Manaus is the last of the large cities as you travel west up the Amazon. It’s history is a story of boom and bust. During it’s heyday 1890-1920 Manaus was one of Brazil’s major hubs/sources of rubber and was home to huge numbers of entrepreneurs (rubber barons). They made Manaus into “one of the gaudiest cities of the world”. Two of the sites we visited today, Teatro Amazonas and the Municipal Market, were built during that period.
The rubber barons built great houses (one even had a private zoo) but they were lost them when the rubber bust occurred. During the bust hundreds of rubber barons went broke. The baron that built this house eventually died penniless in Paris.
Also Manaus was the first city in Brazil to have electric lights. However when the rubber boom was over, the city could not afford to keep the generators operating and the lights in Manaus when out for decades and the city fell into decay.
Manaus experienced a brief boom between 1942 and 1945 when the Indonesian rubber fields were under Japanese control.
Our first stop today was the “Teatro Amazonas”, a grand opera house, with vast domes and gilded balconies, and using marble, glass, and crystal, from around Europe. The opera house cost ten million (public-funded) dollars. As with everything else when the bust occurred the opera house went dark. It was re-opened during the 20th century. We were privileged to attend a concert there during our visit.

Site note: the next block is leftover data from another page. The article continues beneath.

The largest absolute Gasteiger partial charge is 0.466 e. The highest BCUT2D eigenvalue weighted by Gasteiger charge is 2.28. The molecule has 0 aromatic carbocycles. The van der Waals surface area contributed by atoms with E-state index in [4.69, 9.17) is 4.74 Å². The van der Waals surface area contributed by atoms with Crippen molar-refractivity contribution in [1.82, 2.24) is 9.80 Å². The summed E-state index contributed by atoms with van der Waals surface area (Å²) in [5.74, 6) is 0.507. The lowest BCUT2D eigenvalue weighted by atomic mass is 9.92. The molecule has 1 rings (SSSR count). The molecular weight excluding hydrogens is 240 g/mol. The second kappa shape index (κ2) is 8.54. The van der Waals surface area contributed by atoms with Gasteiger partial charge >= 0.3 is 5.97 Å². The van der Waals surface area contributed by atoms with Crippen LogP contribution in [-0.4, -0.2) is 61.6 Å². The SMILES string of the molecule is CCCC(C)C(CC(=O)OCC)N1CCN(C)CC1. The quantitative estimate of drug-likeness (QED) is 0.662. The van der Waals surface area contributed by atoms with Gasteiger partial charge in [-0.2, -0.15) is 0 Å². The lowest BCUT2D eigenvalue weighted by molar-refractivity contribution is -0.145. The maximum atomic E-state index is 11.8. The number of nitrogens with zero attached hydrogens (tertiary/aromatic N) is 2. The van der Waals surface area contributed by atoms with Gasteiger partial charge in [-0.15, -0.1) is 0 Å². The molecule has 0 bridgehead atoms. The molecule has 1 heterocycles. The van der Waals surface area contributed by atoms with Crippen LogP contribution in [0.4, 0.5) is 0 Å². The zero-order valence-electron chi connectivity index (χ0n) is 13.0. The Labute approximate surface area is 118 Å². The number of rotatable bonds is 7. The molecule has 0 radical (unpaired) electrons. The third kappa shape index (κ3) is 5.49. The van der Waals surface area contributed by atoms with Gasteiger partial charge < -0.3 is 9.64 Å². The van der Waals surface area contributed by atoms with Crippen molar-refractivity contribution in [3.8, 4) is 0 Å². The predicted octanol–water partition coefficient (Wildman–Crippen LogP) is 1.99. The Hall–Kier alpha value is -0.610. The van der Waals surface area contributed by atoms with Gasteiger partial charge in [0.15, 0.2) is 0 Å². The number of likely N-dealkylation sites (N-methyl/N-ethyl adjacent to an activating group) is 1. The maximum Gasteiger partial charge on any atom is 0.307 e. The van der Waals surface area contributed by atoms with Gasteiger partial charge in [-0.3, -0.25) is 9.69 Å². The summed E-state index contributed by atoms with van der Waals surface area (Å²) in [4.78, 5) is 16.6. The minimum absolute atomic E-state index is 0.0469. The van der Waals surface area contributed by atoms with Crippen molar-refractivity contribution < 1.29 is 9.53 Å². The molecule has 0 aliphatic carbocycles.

Our final stop (you guessed it) was at the Municipal Marketplace.
The market was constructed between 1880 and 1883 and was based on the Les Halles marketplace of Paris, France. The building’s metal structure was built in Paris and sent to Manaus by ship. The market is one of the largest open markets in the city and offers fresh fruits, spices, fish, and souvenirs, as well as homemade traditional indigenous medications (in plastic bottles).